# How do force-fields (i.e. electric field) apply "force at a distance"?

I often see when an article or text describes a "field of force" (for this question lets use the electric field) that they say that its a "forces at a distance". Whats going on here? How does a field interact with an object in such field? (Positive test charge in an electric field of a much bigger positive charge or negative charge, etc) I'm having a hard time visually understanding whats going on...any clarification would be much appreciated, cheers!

A field, such as the electric field, is an hypothesized entity.

The type of phenomenon that is observable is motion.

For example, an analog oscilloscope.
(Nowadays the display of an oscilloscope is a display screen like the display screen of a computer. An analog oscilloscope is the historical design, with an actual electron emitter, and deflector plates to create the electric field that deflects the electrons.)

What is observable is where the electrons strike the fluorescent screen.

Another example is a cloud chamber From the condensation trail the trajectory of the particle can be inferred, and from that properties of the particle such as mass can be inferred.

No experiment exists that can directly show something about the electric field. The effect is always indirect: motion of charged particles is being affected.

There are compelling reasons to hypothesize the Coulomb field.

The theory of the electromagnetic field describes the electromagnetic field as mediator of electromagnetic interaction.

A change of a source of electromagnetic interaction is not felt immediately at distance. Any change takes a finite time to propagate. As we know, the speed of this propagation is equal to the speed of light.

My understanding is:
It is mathematically possible to formulate a theory of electromagnetic interaction without introducing a mediator of the interaction. Then each interaction is described as occuring directly from particle to particle. But such a mediator-free theory still has to accommodate that a change at a source propagates at finite speed.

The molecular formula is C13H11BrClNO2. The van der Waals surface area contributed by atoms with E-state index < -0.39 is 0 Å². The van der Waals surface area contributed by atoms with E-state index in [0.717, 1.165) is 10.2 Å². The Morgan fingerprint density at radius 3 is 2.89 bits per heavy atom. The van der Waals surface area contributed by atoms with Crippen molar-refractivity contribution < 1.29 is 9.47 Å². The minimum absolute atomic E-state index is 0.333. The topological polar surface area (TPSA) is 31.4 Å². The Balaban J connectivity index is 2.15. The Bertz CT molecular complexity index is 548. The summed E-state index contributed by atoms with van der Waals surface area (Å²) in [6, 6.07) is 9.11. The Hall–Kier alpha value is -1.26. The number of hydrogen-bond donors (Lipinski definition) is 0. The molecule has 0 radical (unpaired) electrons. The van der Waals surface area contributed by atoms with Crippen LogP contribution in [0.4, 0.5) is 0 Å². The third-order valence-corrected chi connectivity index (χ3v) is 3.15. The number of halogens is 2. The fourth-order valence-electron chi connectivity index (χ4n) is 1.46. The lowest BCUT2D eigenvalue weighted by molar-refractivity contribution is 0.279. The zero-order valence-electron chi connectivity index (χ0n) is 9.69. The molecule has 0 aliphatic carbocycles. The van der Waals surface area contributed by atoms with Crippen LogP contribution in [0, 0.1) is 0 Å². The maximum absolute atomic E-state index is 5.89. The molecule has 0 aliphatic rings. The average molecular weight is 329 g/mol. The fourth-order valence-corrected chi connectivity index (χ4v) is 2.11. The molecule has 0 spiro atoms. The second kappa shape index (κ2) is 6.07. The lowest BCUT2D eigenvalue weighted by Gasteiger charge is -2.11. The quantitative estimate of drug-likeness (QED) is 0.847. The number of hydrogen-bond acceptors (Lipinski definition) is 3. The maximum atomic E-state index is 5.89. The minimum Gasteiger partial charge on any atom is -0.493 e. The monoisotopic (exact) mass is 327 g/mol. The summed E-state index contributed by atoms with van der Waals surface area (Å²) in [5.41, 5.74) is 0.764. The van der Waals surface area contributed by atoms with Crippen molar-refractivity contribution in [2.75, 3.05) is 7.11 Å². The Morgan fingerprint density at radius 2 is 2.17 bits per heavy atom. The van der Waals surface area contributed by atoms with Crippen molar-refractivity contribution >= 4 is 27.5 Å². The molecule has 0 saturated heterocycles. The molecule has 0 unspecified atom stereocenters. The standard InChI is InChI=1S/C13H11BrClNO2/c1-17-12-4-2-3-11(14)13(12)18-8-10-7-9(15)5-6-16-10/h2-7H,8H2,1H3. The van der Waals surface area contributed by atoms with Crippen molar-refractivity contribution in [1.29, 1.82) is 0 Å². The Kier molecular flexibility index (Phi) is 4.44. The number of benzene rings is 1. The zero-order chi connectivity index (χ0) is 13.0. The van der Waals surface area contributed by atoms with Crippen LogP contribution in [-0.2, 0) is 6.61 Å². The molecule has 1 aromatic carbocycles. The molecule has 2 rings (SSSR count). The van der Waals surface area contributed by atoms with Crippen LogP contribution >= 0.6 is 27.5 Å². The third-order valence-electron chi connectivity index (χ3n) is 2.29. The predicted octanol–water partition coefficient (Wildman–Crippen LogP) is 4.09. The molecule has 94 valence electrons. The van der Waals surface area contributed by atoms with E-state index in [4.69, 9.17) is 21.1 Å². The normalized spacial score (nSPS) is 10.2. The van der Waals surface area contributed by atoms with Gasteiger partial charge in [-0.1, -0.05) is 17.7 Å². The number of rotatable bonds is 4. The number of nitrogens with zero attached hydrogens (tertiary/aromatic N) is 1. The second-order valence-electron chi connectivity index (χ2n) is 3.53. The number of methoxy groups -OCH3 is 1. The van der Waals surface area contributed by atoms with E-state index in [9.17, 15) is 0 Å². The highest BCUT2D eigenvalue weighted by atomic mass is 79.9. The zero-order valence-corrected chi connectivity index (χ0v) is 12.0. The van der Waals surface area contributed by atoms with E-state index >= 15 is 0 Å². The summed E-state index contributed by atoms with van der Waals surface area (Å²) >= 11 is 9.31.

Also: We know that is is possible to emit electromagnetic waves, and these waves keep propagating after the original source has gone away. How to accommodate that when trying to formulate a theory of electromagnetic interaction that does not use the concept of a field?

So the general concensus in the physics community is that the existance of the electromagnetic field must be granted.

What is known about the properties of the electromagnetic field is known through inferring. When you hypothesize something, you want to be minimal about it. You hypothesize the minimum that is sufficient to formulate the theory that you need.

What if physicists would have insisted on first being able to understand fields visually, and only then start to use it in theories?

If they would have done that they would only have bogged themselves down.

In physics, in order to make progress it often happens that something must be granted. Occasionally it happens that after many years something that was initially granted is explained, but there is never a guarantee that will happen.